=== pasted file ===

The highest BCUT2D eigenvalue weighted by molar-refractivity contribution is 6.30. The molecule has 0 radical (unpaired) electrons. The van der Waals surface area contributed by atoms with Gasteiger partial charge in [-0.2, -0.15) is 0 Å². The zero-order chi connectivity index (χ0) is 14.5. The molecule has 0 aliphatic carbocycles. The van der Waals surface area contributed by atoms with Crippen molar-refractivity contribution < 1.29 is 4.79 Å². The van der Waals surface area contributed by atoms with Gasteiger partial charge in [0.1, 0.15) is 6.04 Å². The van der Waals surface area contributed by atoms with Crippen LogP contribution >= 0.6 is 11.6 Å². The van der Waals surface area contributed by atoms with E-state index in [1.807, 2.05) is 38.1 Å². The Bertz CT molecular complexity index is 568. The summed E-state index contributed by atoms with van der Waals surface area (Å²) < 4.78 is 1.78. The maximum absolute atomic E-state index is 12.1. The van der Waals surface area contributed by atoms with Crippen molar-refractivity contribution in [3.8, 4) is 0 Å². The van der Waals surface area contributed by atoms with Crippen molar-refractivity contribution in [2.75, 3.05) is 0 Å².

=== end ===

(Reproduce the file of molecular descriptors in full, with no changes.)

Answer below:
The highest BCUT2D eigenvalue weighted by molar-refractivity contribution is 6.30. The molecule has 0 radical (unpaired) electrons. The van der Waals surface area contributed by atoms with Gasteiger partial charge in [-0.2, -0.15) is 0 Å². The zero-order chi connectivity index (χ0) is 14.5. The molecule has 0 aliphatic carbocycles. The van der Waals surface area contributed by atoms with Crippen molar-refractivity contribution < 1.29 is 4.79 Å². The van der Waals surface area contributed by atoms with Gasteiger partial charge in [0.1, 0.15) is 6.04 Å². The van der Waals surface area contributed by atoms with Crippen LogP contribution >= 0.6 is 11.6 Å². The van der Waals surface area contributed by atoms with E-state index in [1.807, 2.05) is 38.1 Å². The Bertz CT molecular complexity index is 568. The summed E-state index contributed by atoms with van der Waals surface area (Å²) < 4.78 is 1.78. The maximum absolute atomic E-state index is 12.1. The van der Waals surface area contributed by atoms with Crippen molar-refractivity contribution in [3.8, 4) is 0 Å². The van der Waals surface area contributed by atoms with Crippen molar-refractivity contribution in [2.75, 3.05) is 0 Å².